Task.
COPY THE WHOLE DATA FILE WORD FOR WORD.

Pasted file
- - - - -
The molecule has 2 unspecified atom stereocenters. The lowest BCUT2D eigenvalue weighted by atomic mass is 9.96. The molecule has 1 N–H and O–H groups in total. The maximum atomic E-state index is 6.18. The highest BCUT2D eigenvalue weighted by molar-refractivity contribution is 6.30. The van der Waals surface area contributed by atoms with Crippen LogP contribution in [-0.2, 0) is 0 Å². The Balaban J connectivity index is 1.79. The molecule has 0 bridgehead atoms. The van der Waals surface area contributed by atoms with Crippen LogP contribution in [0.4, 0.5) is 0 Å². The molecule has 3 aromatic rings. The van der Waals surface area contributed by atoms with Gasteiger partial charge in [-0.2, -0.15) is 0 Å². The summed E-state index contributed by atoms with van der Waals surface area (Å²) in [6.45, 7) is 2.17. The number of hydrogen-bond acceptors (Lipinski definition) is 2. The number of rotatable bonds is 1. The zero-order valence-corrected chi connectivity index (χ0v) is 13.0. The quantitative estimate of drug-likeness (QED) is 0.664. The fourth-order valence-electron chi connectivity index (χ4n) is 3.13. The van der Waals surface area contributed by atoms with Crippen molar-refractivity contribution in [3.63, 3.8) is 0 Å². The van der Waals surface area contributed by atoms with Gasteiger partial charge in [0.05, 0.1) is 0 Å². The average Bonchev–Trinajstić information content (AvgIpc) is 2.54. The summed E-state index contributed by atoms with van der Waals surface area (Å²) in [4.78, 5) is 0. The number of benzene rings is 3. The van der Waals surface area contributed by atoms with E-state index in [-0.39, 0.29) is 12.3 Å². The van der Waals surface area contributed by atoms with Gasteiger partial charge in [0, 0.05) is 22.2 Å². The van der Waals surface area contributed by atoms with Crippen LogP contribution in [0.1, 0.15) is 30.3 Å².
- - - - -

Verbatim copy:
The molecule has 2 unspecified atom stereocenters. The lowest BCUT2D eigenvalue weighted by atomic mass is 9.96. The molecule has 1 N–H and O–H groups in total. The maximum atomic E-state index is 6.18. The highest BCUT2D eigenvalue weighted by molar-refractivity contribution is 6.30. The van der Waals surface area contributed by atoms with Crippen LogP contribution in [-0.2, 0) is 0 Å². The Balaban J connectivity index is 1.79. The molecule has 0 bridgehead atoms. The van der Waals surface area contributed by atoms with Crippen LogP contribution in [0.4, 0.5) is 0 Å². The molecule has 3 aromatic rings. The van der Waals surface area contributed by atoms with Gasteiger partial charge in [-0.2, -0.15) is 0 Å². The summed E-state index contributed by atoms with van der Waals surface area (Å²) in [6.45, 7) is 2.17. The number of hydrogen-bond acceptors (Lipinski definition) is 2. The number of rotatable bonds is 1. The zero-order valence-corrected chi connectivity index (χ0v) is 13.0. The quantitative estimate of drug-likeness (QED) is 0.664. The fourth-order valence-electron chi connectivity index (χ4n) is 3.13. The van der Waals surface area contributed by atoms with Crippen molar-refractivity contribution in [3.63, 3.8) is 0 Å². The van der Waals surface area contributed by atoms with Gasteiger partial charge in [0.05, 0.1) is 0 Å². The average Bonchev–Trinajstić information content (AvgIpc) is 2.54. The summed E-state index contributed by atoms with van der Waals surface area (Å²) in [4.78, 5) is 0. The number of benzene rings is 3. The van der Waals surface area contributed by atoms with E-state index in [-0.39, 0.29) is 12.3 Å². The van der Waals surface area contributed by atoms with Gasteiger partial charge in [0, 0.05) is 22.2 Å². The van der Waals surface area contributed by atoms with Crippen LogP contribution in [0.1, 0.15) is 30.3 Å².